Eyewitness IDs May Be Unreliable in Maryland Criminal Cases

Although studies show that there are limitations to the human memory, eyewitness IDs are still used in court and may send innocent people to prison.

Although it may be common practice for eyewitnesses to select a suspect from a physical or photographic lineup, the results of these procedures are not always accurate. Eyewitness misidentification has been a factor in a number of wrongful convictions in the U.S. According to the Innocence Project, DNA evidence has led to the release of 330 people who were wrongfully convicted of a crime that they did not commit. Approximately 70 percent of those cases involved misidentifications, where a witness chose an innocent person as the perpetrator. Three out of the four cases of wrongful conviction that occurred in Maryland involved misidentifications.

Limitations of the human memory

Research shows that the human memory is not photographic or permanent. In fact, a person’s memory of an event can change over time, as he or she learns about new details surrounding the incident. Different factors, including the amount of time that passed from when the crime occurred until the witness was asked to testify, can have a significant effect on a person’s recollection of what happened. According to the American Bar Association, other factors that can decrease the reliability of an eyewitness identification include:

  • Whether a weapon was used. High levels of stress during a violent crime can decrease a person’s ability to remember the details of an incident.
  • If the perpetrator was wearing a mask.
  • How far away the witness was standing from the perpetrator.
  • The amount of light that was present when the crime took place.
  • The mental state of the witness at the time the incident took place and when they made the identification.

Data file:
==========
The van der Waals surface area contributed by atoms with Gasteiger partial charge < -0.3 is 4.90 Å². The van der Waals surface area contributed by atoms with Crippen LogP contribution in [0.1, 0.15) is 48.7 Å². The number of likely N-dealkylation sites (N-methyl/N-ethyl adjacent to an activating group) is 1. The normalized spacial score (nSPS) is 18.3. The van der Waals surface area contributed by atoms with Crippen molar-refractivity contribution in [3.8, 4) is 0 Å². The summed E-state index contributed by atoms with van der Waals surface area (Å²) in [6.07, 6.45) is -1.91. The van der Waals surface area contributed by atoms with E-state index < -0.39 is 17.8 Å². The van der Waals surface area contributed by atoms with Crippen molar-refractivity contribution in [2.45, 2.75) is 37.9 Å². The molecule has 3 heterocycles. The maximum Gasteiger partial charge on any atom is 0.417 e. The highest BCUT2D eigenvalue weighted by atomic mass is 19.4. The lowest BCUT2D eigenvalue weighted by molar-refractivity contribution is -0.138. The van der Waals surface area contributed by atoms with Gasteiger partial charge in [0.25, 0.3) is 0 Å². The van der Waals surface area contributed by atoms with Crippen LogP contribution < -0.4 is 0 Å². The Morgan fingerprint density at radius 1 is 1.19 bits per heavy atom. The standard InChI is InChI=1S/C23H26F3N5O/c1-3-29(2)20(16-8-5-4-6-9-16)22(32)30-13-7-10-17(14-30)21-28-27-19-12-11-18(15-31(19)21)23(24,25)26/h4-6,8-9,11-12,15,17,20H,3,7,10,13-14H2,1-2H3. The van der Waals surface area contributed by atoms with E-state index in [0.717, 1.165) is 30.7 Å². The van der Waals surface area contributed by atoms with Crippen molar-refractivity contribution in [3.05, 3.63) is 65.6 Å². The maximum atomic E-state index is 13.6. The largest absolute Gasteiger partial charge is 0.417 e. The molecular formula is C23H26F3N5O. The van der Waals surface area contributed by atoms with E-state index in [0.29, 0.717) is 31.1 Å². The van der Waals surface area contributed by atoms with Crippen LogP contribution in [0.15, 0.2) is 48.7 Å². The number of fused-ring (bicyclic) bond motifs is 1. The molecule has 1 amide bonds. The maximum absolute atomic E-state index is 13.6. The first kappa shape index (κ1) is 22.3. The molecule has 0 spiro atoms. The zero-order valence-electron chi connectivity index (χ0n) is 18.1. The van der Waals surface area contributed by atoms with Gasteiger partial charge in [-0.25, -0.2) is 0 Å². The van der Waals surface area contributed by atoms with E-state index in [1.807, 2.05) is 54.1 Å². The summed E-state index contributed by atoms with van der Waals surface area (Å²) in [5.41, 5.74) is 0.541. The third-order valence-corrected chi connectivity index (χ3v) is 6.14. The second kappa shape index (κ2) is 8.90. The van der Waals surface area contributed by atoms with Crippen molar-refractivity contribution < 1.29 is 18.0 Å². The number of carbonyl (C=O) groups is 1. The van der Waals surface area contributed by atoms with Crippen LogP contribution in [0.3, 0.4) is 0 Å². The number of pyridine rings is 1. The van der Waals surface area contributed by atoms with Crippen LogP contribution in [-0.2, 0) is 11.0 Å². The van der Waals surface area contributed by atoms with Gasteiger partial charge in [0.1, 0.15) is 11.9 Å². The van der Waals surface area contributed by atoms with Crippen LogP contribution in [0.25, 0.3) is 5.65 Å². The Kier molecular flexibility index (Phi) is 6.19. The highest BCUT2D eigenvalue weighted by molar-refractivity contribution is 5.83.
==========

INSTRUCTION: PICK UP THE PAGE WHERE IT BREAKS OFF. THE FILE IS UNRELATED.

Furthermore, if the perpetrator was a different race that the witness, there may be an even larger discrepancy. According to the Innocence Project, studies have found that people are less likely to remember specific facial characteristics of a person that is of a different race than their own.

The power of eyewitness testimony

Despite these questionable factors, eyewitness identification and testimony continues to be highly regarded in criminal cases across the country. A study published on PBS.org exposed two juries to the same circumstantial evidence surrounding a robbery-murder. The jury in the second case, however, was also given a single eyewitness identification. Surprisingly, 72 percent of the jurors found the defendant guilty in the second case, compared to only 18 percent of the jurors in the case that did not have the eyewitness ID.

The role of a defense attorney

People may have confidence that the judicial system will enable the innocent to walk free following a criminal court case. Sadly, this is not always the case. It is crucial that people facing criminal charges in Maryland have an attorney who may be helpful in upholding their rights in court.

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